Every hour of every day, a silent siege is underway. Countless malicious actors are weaselling their way through cyberspace, probing for openings to steal your money, your identity, to hold your organization ransom – or generally just ruin your day.

They mostly fail thanks to cybersecurity efforts churning behind the scenes, or your own precautions. But just often enough they succeed and wreak havoc.

The threats multiplied during the pandemic, with one-quarter of Canadian organizations reporting that they were targeted with a COVID-19 themed cyber-attack. This is an endless war, but one we must win.

Many cyberattacks are facilitated by botnets—networks of hacked devices run by bad actors. The role telcos play in defending against botnets has captured the attention of the Canadian Radio-television and Telecommunications Commission (CRTC).

The CRTC has proposed a new framework that would formalize what many internet service providers (ISPs) already do to help block botnet traffic suspected of “malicious cyber activity,” and has asked the public for input.

You may not have heard of this proceeding because it has been lightly reported. But anyone who uses the internet should be paying attention.

The CRTC is right to be concerned about how telcos do their part. Botnets can compromise users’ information and knock websites offline, and ISPs play a key role in the response.

But given Canada’s important commitment to net neutrality, and a telco sector dominated by big players who also sell content, our response must be measured. It must strike a delicate balance that defends us against bad actors while putting guardrails on large telcos’ power, all to preserve a free and open internet.

Those same telecom operators overwhelmingly oppose the CRTC’s proposal to oversee their filtering of malicious traffic. They insist that these matters are best left to the private sector and that regulation isn’t needed.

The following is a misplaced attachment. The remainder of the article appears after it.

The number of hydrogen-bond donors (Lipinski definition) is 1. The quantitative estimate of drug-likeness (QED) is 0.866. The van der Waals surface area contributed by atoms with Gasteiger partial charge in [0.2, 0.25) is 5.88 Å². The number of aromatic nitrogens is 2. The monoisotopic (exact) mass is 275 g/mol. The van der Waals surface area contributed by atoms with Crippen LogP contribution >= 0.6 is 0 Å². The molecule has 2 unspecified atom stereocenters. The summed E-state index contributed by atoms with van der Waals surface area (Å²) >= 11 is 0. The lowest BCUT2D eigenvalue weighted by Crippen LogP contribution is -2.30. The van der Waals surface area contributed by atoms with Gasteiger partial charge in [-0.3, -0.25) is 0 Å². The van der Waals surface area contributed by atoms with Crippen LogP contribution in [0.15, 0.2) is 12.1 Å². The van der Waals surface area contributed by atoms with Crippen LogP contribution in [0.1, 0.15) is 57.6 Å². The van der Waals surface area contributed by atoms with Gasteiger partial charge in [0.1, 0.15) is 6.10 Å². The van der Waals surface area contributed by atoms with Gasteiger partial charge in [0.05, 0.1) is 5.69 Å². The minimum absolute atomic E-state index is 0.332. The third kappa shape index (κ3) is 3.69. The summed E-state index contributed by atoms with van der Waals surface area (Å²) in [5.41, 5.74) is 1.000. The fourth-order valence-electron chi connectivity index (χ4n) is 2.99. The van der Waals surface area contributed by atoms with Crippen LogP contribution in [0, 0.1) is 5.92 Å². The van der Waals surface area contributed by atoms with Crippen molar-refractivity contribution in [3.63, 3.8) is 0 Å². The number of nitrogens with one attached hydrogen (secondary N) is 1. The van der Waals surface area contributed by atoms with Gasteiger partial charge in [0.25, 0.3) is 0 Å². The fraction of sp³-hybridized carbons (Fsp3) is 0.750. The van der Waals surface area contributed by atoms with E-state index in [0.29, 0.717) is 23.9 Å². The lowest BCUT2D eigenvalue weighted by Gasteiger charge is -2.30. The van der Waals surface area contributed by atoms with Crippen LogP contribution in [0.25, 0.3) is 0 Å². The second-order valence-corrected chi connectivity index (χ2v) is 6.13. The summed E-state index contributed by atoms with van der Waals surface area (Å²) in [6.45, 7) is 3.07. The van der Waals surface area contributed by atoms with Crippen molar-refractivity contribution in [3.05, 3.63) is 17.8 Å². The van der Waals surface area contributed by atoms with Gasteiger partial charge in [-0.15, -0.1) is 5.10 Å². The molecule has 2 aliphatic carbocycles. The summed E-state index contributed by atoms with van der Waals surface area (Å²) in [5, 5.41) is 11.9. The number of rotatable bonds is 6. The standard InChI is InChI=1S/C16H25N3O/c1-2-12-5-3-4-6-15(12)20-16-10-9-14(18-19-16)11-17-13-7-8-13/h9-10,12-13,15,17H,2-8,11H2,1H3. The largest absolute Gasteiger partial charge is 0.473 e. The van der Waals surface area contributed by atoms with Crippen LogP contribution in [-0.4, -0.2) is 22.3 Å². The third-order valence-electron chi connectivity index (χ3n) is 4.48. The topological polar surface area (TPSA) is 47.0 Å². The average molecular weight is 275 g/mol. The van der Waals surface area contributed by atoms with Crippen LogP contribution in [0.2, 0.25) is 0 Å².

It’s not that they don’t want to filter bad traffic – they do it all the time. They just don’t want to be subjected to independent oversight by the CRTC.

Until now, their filtering has occurred in something of a regulatory “grey zone”—obscured from customers and the CRTC—and are happy to keep it that way, basically saying, “leave us alone, we’re on it,” while the CRTC tries to create oversight for filtering all agree is necessary.

Clearly, we need new rules for the road. We should not accept a system that allows these giants to have the unfettered power to block content, akin to a “kill switch,” that could stray into censoring content or stifling free expression online.

Neither should we allow the CRTC to impose a heavy hand of regulation.

There is a middle ground, which would work better for all. It comes from the not-for-profit I lead, CIRA, which oversees the .CA domain and champions a trusted internet for Canadians. Promoting better cybersecurity is at the heart of our mission, which is why we offer our free Canadian Shield service to protect Canadians from cyber attacks.

We believe it is possible to enshrine protections against botnets, while placing safeguards against overreach by either regulators or telecoms; a system that would provide independent oversight while preserving free speech, and promoting greater telecom and cybersecurity choice for consumers.

In our comments to the CRTC, we outline a careful framework that would continue to let ISPs filter out malicious traffic, but add accountability to their activities–making it easier for smaller players to get in the game, and separating who decides what to block from who is allowed to block it. It is laser-focused, empowering ISPs to fend off cyberattacks, while protecting users’ freedom of expression.

The threats before us are tremendous. But technical measures to make the internet safer must not create a slippery slope that could lead to blocking content or free expression. As we say in our submission, safeguarding net neutrality and user privacy are two of the CRTC’s main jobs.

Just as we filter drinking water to keep it safe, the CRTC should ensure we have a framework that allows ISPs to stop cyberattacks, but with oversight that ensures they cannot turn off the taps at will.

Would you recommend this article?

+5
-3
Thanks for taking the time to let us know what you think of this article!
We'd love to hear your opinion about this or any other story you read in our publication. Click this link to send me a note →

Jim Love, Chief Content Officer, IT World Canada
Previous articleHow CIOs can plan for a hybrid remote work future
Next articleHow to assess your organization’s privacy practices and prepare to make changes
Byron Holland
Byron Holland is president and CEO of the Canadian Internet Registration Authority (CIRA), which manages the .CA domain on behalf of Canadians and works every day to build a trusted internet for Canadians.